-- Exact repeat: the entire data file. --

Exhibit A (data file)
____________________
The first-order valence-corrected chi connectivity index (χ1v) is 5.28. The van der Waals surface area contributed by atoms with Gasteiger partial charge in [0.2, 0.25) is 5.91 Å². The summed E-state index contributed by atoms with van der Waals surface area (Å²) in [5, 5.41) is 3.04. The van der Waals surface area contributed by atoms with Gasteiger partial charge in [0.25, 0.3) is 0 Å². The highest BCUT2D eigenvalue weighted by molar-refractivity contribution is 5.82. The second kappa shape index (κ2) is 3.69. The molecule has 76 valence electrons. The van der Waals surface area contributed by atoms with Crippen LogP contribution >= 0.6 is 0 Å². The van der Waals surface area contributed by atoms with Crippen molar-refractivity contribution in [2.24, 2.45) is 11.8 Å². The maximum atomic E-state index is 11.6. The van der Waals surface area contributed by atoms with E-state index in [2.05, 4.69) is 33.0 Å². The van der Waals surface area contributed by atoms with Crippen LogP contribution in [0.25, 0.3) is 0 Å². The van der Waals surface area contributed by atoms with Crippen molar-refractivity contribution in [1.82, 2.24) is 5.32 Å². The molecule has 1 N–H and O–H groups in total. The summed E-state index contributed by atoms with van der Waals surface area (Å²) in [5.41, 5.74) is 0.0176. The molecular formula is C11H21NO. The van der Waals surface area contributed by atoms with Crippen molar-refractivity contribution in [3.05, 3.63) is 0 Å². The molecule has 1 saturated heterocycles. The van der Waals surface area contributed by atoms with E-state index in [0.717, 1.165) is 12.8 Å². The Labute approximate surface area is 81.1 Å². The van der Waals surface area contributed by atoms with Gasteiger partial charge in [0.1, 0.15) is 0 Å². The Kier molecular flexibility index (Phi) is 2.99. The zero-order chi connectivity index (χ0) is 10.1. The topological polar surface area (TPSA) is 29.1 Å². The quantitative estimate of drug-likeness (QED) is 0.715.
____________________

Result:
The first-order valence-corrected chi connectivity index (χ1v) is 5.28. The van der Waals surface area contributed by atoms with Gasteiger partial charge in [0.2, 0.25) is 5.91 Å². The summed E-state index contributed by atoms with van der Waals surface area (Å²) in [5, 5.41) is 3.04. The van der Waals surface area contributed by atoms with Gasteiger partial charge in [0.25, 0.3) is 0 Å². The highest BCUT2D eigenvalue weighted by molar-refractivity contribution is 5.82. The second kappa shape index (κ2) is 3.69. The molecule has 76 valence electrons. The van der Waals surface area contributed by atoms with Crippen LogP contribution >= 0.6 is 0 Å². The van der Waals surface area contributed by atoms with Crippen molar-refractivity contribution in [2.24, 2.45) is 11.8 Å². The maximum atomic E-state index is 11.6. The van der Waals surface area contributed by atoms with E-state index in [2.05, 4.69) is 33.0 Å². The van der Waals surface area contributed by atoms with Crippen LogP contribution in [0.25, 0.3) is 0 Å². The van der Waals surface area contributed by atoms with Crippen molar-refractivity contribution in [1.82, 2.24) is 5.32 Å². The molecule has 1 N–H and O–H groups in total. The summed E-state index contributed by atoms with van der Waals surface area (Å²) in [5.41, 5.74) is 0.0176. The molecular formula is C11H21NO. The van der Waals surface area contributed by atoms with Crippen molar-refractivity contribution in [3.05, 3.63) is 0 Å². The molecule has 1 saturated heterocycles. The van der Waals surface area contributed by atoms with E-state index in [0.717, 1.165) is 12.8 Å². The Labute approximate surface area is 81.1 Å². The van der Waals surface area contributed by atoms with Gasteiger partial charge in [0.1, 0.15) is 0 Å². The Kier molecular flexibility index (Phi) is 2.99. The zero-order chi connectivity index (χ0) is 10.1. The topological polar surface area (TPSA) is 29.1 Å². The quantitative estimate of drug-likeness (QED) is 0.715.